Magnetic Resonance Imaging Scoring Of An Experimental Model Of Post-Traumatic Osteoarthritis In The Equine Carpus

Smith AD, Morton AJ, Winter MD, et al.

Veterinary Radiology & Ultrasound 2016;57:502-514.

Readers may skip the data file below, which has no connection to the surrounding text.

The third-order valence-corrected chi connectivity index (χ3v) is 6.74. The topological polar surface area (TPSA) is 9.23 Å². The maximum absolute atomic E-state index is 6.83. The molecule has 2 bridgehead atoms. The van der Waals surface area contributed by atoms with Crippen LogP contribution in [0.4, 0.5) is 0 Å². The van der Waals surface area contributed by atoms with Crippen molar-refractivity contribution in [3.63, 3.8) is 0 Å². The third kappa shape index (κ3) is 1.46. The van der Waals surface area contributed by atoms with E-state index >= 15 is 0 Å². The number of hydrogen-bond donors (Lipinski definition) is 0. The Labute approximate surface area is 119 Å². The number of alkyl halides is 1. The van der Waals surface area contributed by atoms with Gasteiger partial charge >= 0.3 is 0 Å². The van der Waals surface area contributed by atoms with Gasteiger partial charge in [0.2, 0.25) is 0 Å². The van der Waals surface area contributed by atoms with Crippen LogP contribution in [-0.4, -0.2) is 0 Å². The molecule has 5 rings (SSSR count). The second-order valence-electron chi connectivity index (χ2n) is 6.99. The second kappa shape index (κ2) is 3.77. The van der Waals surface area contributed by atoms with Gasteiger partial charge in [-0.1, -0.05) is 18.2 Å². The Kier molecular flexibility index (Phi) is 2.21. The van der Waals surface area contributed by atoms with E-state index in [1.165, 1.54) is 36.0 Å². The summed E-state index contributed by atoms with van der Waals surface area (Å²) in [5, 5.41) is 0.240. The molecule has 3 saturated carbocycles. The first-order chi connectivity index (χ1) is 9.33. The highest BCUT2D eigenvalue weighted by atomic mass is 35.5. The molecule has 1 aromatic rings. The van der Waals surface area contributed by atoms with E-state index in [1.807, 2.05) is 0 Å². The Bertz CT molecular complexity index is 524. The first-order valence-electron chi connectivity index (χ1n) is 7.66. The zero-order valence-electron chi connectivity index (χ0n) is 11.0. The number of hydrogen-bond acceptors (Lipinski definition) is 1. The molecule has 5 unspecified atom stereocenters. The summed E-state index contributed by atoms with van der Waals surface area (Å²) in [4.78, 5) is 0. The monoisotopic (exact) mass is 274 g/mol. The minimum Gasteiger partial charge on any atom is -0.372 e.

Magnetic resonance imaging (MRI) is the most sensitive imaging modality to detect the early changes of osteoarthritis. Currently, there is no quantifiable method to tract these pathological changes over time in the horse. The objective of this experimental study was to characterize the progression of MRI changes in an equine model of post-traumatic osteoarthritis using a semiquantitative scoring system for whole-organ evaluation of the middle carpal joint. On day 0, an osteochondral fragment was created in one middle carpal joint (OCI) and the contralateral joint (CON) was sham-operated in 10 horses. On day 14, study horses resumed exercise on a high-speed treadmill until the completion of the study (day 98). High-field MRI examinations were performed on days 0 (preosteochondral fragmentation), 14, and 98 and scored by three blinded observers using consensus agreement. Images were scored based on 15 independent articular features, and scores were compared between and within-groups. On days 14 and 98, OCI joints had significantly (P ≤ 0.05) higher whole-organ median scores (29.0 and 31.5, respectively), compared to CON joints (21.5 and 20.0, respectively). On day 14, OCI joints showed significant increases in high-signal bone lesion scores, and osteochondral fragment number and size. On day 98, high-signal bone lesion, low-signal bone lesion, osteophyte formation, cartilage signal abnormality, subchondral bone irregularity, joint effusion, and synovial thickening scores were significantly increased in OCI joints. Study results suggest that the MRI whole-organ scoring system reported here may be used to identify onset and progression of pathological changes following osteochondral injury.